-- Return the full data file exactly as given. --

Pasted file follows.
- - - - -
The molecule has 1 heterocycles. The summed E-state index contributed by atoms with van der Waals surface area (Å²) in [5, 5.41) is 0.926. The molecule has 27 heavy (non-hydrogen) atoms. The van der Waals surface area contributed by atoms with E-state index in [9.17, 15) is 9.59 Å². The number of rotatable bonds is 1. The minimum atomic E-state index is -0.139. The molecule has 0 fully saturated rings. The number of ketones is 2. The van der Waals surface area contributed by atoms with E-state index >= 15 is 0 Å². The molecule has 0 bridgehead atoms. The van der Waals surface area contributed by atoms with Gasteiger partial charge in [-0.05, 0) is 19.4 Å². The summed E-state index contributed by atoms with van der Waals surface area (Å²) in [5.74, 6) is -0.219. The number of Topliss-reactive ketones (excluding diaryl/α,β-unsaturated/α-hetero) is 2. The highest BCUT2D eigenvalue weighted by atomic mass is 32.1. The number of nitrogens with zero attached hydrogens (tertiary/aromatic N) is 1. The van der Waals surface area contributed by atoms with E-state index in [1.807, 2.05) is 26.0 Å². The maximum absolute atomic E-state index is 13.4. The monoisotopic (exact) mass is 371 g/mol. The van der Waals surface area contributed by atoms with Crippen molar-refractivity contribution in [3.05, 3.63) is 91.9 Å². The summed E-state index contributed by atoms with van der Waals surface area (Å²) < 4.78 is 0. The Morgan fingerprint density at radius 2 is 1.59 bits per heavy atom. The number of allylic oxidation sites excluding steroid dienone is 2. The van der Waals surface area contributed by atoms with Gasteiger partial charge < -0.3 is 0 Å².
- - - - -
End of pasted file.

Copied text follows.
The molecule has 1 heterocycles. The summed E-state index contributed by atoms with van der Waals surface area (Å²) in [5, 5.41) is 0.926. The molecule has 27 heavy (non-hydrogen) atoms. The van der Waals surface area contributed by atoms with E-state index in [9.17, 15) is 9.59 Å². The number of rotatable bonds is 1. The minimum atomic E-state index is -0.139. The molecule has 0 fully saturated rings. The number of ketones is 2. The van der Waals surface area contributed by atoms with E-state index >= 15 is 0 Å². The molecule has 0 bridgehead atoms. The van der Waals surface area contributed by atoms with Gasteiger partial charge in [-0.05, 0) is 19.4 Å². The summed E-state index contributed by atoms with van der Waals surface area (Å²) in [5.74, 6) is -0.219. The number of Topliss-reactive ketones (excluding diaryl/α,β-unsaturated/α-hetero) is 2. The highest BCUT2D eigenvalue weighted by atomic mass is 32.1. The number of nitrogens with zero attached hydrogens (tertiary/aromatic N) is 1. The van der Waals surface area contributed by atoms with E-state index in [1.807, 2.05) is 26.0 Å². The maximum absolute atomic E-state index is 13.4. The monoisotopic (exact) mass is 371 g/mol. The van der Waals surface area contributed by atoms with Crippen molar-refractivity contribution in [3.05, 3.63) is 91.9 Å². The summed E-state index contributed by atoms with van der Waals surface area (Å²) < 4.78 is 0. The Morgan fingerprint density at radius 2 is 1.59 bits per heavy atom. The number of allylic oxidation sites excluding steroid dienone is 2. The van der Waals surface area contributed by atoms with Gasteiger partial charge < -0.3 is 0 Å².